Louis Nathaniel von Rothschild (1882-1955)
Louis Nathaniel von Rothschild was born in Vienna on 5 March 1882, the third son of Albert and Bettina. He was educated at the Theresianum Academy, before embarking on a banking apprenticeship in Hamburg and New York.
On Albert's death in 1911, Louis found himself managing the family firm which continued to play an active role in the Witkowitz iron works and the Florisdorf Engineering works. He was also chairman of the Creditanstalt.
During the First World War, Louis provided his support for the Austro-Hungarian cause on the home front as the director of the Viennese House of Rothschild. Although he was called into active service on August 16, 1915, he was stationed in Vienna to be part of the monarchy’s consortium of banks to focus on the empire’s finances and war bond campaigns. Louis personally wrote an article in the Neue Freie Presse calling for the Austro-Hungarian public to purchase war bonds: “Just as the soldier in the trenches fulfills his duty to the fatherland, everyone should contribute within their means toward the fulfillment of the fatherland’s financial needs.” While Louis’s words and actions exuded patriotism, the international character of his family stirred up feelings of suspicion in the press. The Armeeblatt in particular criticized Louis for his family connections in enemy lands and not having translated his “French” name, thus calling into question his allegiance. The honors Louis received for his financial contributions on the home front, however, speak greater volumes about his loyalty to his home country: he received the Komturkreuz des Franz-Joseph-Ordens mit dem Stern in 1915 and the Großkreuz des Franz-Joseph-Ordens in 1916.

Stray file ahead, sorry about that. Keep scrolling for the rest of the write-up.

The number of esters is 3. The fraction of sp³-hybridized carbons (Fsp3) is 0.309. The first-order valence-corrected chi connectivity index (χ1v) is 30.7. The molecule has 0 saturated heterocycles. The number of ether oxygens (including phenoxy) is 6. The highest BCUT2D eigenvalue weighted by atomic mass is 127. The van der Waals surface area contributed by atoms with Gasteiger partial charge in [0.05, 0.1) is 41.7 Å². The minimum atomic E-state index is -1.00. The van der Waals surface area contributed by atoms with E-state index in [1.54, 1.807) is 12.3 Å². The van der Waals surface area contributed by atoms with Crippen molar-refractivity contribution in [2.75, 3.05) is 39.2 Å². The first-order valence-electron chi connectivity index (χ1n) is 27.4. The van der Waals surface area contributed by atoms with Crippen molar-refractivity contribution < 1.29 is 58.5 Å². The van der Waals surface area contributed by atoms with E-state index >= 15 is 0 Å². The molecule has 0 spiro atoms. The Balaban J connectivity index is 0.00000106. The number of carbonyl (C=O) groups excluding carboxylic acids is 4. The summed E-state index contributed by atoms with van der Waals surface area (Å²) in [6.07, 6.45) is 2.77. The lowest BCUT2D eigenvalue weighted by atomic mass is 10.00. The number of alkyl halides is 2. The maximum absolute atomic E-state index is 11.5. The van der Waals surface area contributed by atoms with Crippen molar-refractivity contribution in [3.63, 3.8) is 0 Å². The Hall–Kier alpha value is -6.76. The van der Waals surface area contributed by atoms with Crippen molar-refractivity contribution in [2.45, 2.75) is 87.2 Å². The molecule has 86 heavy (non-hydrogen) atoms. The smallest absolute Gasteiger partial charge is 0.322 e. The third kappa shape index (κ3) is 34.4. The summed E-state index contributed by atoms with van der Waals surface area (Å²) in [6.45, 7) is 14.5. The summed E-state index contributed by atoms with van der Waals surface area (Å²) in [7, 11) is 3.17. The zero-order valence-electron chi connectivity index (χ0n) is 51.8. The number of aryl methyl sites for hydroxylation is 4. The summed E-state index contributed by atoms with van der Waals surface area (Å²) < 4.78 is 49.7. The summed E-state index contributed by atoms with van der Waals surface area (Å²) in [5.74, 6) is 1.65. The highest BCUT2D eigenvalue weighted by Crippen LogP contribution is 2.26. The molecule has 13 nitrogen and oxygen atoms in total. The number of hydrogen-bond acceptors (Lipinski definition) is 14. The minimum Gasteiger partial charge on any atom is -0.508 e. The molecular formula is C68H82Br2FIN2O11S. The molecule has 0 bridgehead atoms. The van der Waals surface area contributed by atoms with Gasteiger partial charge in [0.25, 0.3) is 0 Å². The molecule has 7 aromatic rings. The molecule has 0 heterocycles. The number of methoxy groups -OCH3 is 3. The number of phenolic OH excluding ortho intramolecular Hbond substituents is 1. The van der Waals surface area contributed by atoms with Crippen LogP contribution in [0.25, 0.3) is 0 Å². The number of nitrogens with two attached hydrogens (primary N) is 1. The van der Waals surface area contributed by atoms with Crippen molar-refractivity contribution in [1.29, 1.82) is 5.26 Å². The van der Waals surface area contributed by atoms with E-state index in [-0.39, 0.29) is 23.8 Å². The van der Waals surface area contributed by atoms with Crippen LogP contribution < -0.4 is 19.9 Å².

Louis brazened out the machinations of the Nazis in Austria, but he was arrested after the Anschluss and spent a year in prison, refusing to hand over Witkowitz, the price of his freedom. On his eventual release in July 1939, Louis headed for the USA.
On 14 August 1946, Louis married the Countess Hildegard Johanna Caroline Marie Auersperg, and the couple settled on a farm in Vermont. He enjoyed the mountains, and was able to continue with his other hobbies, including botany, and golf, which replaced the polo of his early years.
He died while swimming in Montego Bay on 15 January 1955.
(WWI information curtesy of Caitlin Gura-Redl, Assistenzkuratorin, Jüdisches Museum der Stadt Wien GmbH, 2021.)